Most of us have heard of the old saying “Go fly a kite.”
Well, Junious Bradshaw of Carrsville gets it and knows how to fly a kite and create them. In fact, he is a master crafter and has built more than 10,000 kites, thus far. Bradshaw is now 86 and still in love with kite making. When he gets a little inspiration, he has his tools ready nearby to begin making another one.
Bradshaw is well-known in the industry and was even quoted in a New York Times piece on kiteflying. He mentioned that he really likes flying kites and gets enjoyment out of the hobby and said that it’s a calming obsession next to landing a big fish.
He’s so revered in kite making that the New York City Police Athletic League (PAL) once asked Bradshaw if he could send them step-by-step instructions on building a simple, flat kite. PAL was planning its annual kiteflying contest and needed help for its young members.
Bradshaw was flown out to NYC and held workshops there to teach them how to make a kite that soared high.
A young girl, the daughter of an NYC firefighter, won the $500 prize for first place thanks to Bradshaw’s instructions.
These days, Bradshaw enjoys speaking with people on how he fell in love with flying kites and building thousands of them over the years. He says that the hobby was actually launched when his son Gerald, 8, was a member of the Boy Scouts, and that was some 35 years ago.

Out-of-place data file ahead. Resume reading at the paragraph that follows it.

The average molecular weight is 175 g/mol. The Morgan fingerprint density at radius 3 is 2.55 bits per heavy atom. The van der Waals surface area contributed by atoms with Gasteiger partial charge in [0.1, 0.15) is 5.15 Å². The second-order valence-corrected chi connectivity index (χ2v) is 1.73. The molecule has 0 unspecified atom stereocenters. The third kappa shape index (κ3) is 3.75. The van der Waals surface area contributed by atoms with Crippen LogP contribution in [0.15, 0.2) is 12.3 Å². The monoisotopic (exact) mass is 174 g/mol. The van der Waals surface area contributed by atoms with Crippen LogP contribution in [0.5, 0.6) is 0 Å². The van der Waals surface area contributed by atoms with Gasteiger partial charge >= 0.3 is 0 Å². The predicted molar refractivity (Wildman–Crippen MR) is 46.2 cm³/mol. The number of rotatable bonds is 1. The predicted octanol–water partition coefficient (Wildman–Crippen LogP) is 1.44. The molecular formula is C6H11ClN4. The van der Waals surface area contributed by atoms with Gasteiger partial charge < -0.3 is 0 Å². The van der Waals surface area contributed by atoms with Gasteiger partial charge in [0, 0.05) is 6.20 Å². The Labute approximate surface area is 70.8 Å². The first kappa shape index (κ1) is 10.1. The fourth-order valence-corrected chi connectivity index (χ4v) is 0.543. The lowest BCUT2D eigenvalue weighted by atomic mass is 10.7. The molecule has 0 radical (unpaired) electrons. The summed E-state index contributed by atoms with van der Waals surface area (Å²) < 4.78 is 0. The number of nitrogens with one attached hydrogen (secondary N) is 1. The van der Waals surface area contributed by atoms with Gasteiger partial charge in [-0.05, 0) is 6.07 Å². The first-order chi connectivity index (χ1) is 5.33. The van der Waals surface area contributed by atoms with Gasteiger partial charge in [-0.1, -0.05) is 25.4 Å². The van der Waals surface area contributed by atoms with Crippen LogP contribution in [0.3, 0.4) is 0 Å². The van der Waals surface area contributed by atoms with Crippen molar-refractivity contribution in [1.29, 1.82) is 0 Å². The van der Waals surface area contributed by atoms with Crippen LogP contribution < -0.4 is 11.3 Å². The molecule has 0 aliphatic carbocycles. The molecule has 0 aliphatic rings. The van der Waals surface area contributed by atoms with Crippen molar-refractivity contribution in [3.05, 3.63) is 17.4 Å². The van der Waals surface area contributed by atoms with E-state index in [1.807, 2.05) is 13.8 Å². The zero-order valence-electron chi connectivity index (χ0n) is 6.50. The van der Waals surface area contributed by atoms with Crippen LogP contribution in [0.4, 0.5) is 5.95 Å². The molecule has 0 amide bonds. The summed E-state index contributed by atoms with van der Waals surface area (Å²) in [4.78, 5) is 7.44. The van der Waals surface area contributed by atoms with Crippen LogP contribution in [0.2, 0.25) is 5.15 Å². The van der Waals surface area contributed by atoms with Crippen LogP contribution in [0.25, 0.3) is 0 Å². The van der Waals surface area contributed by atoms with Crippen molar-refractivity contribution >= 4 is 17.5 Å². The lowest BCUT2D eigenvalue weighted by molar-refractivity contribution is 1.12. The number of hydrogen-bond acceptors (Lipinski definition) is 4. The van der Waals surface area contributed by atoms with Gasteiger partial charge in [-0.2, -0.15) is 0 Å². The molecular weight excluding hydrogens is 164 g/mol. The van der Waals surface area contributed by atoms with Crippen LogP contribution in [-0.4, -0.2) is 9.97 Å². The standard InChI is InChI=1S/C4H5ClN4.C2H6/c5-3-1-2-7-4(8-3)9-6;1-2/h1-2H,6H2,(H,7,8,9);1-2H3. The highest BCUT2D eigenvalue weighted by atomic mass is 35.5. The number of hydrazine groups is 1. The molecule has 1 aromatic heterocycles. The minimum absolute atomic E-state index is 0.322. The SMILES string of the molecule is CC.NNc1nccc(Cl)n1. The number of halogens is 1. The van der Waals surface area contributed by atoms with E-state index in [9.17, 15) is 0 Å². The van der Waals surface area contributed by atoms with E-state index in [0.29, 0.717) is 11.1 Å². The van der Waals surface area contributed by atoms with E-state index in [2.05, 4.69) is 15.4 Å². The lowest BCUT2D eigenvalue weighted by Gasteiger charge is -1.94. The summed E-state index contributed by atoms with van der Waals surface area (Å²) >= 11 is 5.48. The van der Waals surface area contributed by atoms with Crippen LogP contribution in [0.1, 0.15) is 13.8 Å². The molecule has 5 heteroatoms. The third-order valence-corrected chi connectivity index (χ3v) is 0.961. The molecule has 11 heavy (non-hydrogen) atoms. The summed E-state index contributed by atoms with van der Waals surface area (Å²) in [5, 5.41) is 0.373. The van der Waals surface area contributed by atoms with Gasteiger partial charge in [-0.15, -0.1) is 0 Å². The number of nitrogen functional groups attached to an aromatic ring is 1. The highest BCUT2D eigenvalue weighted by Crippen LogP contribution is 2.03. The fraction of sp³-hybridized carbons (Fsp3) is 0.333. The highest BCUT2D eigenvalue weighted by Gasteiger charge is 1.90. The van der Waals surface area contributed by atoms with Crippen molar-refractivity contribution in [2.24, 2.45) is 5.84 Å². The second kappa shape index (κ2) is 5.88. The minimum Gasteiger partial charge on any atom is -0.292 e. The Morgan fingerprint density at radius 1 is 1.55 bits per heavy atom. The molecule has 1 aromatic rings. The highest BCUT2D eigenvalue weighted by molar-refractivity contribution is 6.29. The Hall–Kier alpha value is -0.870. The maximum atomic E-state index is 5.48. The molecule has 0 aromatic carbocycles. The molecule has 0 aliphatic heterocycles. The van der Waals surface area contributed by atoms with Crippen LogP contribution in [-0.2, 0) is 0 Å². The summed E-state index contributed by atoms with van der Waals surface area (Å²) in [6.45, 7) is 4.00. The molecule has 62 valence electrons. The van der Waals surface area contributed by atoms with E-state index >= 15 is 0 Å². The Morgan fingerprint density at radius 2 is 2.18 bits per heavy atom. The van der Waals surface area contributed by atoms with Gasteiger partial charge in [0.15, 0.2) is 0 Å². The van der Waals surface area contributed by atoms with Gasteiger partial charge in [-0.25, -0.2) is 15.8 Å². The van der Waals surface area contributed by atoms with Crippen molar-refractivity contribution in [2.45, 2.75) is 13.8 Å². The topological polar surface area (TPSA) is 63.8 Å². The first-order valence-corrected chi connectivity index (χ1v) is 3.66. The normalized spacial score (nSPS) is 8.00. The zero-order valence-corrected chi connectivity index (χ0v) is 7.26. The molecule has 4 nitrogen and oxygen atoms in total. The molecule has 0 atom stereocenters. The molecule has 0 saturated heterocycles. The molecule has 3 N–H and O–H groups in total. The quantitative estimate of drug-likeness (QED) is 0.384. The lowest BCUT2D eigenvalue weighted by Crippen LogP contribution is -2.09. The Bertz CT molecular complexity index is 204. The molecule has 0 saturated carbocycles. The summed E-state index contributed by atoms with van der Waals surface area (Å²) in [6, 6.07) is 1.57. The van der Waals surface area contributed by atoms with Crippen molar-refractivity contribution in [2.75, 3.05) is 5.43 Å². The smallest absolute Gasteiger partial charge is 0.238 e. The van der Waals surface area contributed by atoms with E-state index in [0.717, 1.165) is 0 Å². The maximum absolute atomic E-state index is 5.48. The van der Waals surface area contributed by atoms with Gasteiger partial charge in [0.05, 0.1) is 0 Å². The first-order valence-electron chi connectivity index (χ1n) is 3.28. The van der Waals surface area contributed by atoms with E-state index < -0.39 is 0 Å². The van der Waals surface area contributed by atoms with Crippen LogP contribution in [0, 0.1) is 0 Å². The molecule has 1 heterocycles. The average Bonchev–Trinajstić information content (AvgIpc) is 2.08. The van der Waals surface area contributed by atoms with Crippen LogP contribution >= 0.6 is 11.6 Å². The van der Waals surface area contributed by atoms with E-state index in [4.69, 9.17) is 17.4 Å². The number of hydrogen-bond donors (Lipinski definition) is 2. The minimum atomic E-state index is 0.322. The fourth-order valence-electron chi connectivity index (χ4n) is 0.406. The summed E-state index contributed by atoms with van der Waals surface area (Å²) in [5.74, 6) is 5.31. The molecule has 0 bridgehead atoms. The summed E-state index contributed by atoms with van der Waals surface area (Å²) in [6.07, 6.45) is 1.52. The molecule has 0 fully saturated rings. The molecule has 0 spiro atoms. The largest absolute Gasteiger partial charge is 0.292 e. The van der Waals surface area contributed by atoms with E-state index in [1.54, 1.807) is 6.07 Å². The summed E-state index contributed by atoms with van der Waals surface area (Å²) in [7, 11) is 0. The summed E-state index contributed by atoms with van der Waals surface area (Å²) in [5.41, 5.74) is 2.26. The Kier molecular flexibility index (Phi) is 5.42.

The Scouts were holding a kiteflying contest. Now, the Bradshaw duo could have purchased a kite for the contest, but the elder Bradshaw insisted they create their own.
Bradshaw decided to use paper from the company where he was employed. At the time, Union Camp Corporation was an American pulp and paper business and a private owner of timberland in the United States. The company was established in Franklin.
Their first effort was a good one but failed. Bradshaw and his eldest son didn’t give up and kept trying to build the ultimate model, and they soon succeeded. The kite soared into the blue sky about a mile upwards, and the father/son pair proudly took home a gold cup for first place.
After that, Bradshaw never looked back or down and resumed his kite making prowess. Word got out among the Scouts, and he was asked to help the young men build kites across the area.
Bradshaw has maintained his humbleness over the years and was a guest on the Today show and the subject of numerous articles about kites. He was also the cover boy for a 1976 book about kiteflying by author Will Yolen.
The hobby never waned, and his family was always supportive, including his late wife, Emily Freda and another son, Steven.
What’s the recipe for the perfect, flat, high-flying kite?
Bradshaw says its starts with 40‐pond Kraft wrapping paper, two oak sticks for each kite and the brattle string properly tied on the front.
He even boasts about a motorized hand reel he invented back in the 1980s for supreme kiteflying. He claims that no one else has flown a kite that way.
Kiteflying has been around for a very long time, and here in the United States, Benjamin Franklin applied his background of kiteflying to learn more about the elements such as electricity.
Even the Wright Brothers flew kites, and that eventually led to the evolution of the airplane.
Junious Bradshaw knows that kiteflying, present in almost every culture, will never go out of style.
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